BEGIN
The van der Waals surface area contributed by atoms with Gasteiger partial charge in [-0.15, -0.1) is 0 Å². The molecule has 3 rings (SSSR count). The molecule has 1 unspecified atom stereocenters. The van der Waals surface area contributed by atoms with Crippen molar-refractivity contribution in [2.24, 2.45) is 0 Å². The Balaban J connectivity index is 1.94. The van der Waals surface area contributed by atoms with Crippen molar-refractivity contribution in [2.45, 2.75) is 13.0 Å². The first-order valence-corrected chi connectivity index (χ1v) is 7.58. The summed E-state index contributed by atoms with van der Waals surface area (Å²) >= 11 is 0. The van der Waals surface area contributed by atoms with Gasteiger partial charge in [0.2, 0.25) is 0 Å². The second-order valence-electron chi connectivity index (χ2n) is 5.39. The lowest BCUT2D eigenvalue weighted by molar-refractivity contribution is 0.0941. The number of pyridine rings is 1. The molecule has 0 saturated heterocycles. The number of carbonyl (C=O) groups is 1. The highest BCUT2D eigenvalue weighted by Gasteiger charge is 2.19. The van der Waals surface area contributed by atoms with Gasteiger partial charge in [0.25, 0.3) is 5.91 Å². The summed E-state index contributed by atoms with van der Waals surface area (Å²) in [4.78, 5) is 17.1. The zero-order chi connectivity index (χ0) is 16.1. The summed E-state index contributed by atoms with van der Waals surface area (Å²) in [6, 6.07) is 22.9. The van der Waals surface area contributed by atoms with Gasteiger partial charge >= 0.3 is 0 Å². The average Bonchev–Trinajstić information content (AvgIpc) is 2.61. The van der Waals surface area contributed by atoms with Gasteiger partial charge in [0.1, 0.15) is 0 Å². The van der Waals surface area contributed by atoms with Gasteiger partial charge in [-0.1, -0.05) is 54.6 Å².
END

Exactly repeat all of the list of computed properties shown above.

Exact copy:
The van der Waals surface area contributed by atoms with Gasteiger partial charge in [-0.15, -0.1) is 0 Å². The molecule has 3 rings (SSSR count). The molecule has 1 unspecified atom stereocenters. The van der Waals surface area contributed by atoms with Crippen molar-refractivity contribution in [2.24, 2.45) is 0 Å². The Balaban J connectivity index is 1.94. The van der Waals surface area contributed by atoms with Crippen molar-refractivity contribution in [2.45, 2.75) is 13.0 Å². The first-order valence-corrected chi connectivity index (χ1v) is 7.58. The summed E-state index contributed by atoms with van der Waals surface area (Å²) >= 11 is 0. The van der Waals surface area contributed by atoms with Gasteiger partial charge in [0.2, 0.25) is 0 Å². The second-order valence-electron chi connectivity index (χ2n) is 5.39. The lowest BCUT2D eigenvalue weighted by molar-refractivity contribution is 0.0941. The number of pyridine rings is 1. The molecule has 0 saturated heterocycles. The number of carbonyl (C=O) groups is 1. The highest BCUT2D eigenvalue weighted by Gasteiger charge is 2.19. The van der Waals surface area contributed by atoms with Gasteiger partial charge in [0.25, 0.3) is 5.91 Å². The summed E-state index contributed by atoms with van der Waals surface area (Å²) in [4.78, 5) is 17.1. The zero-order chi connectivity index (χ0) is 16.1. The summed E-state index contributed by atoms with van der Waals surface area (Å²) in [6, 6.07) is 22.9. The van der Waals surface area contributed by atoms with Gasteiger partial charge >= 0.3 is 0 Å². The average Bonchev–Trinajstić information content (AvgIpc) is 2.61. The van der Waals surface area contributed by atoms with Gasteiger partial charge in [0.1, 0.15) is 0 Å². The van der Waals surface area contributed by atoms with Gasteiger partial charge in [-0.1, -0.05) is 54.6 Å².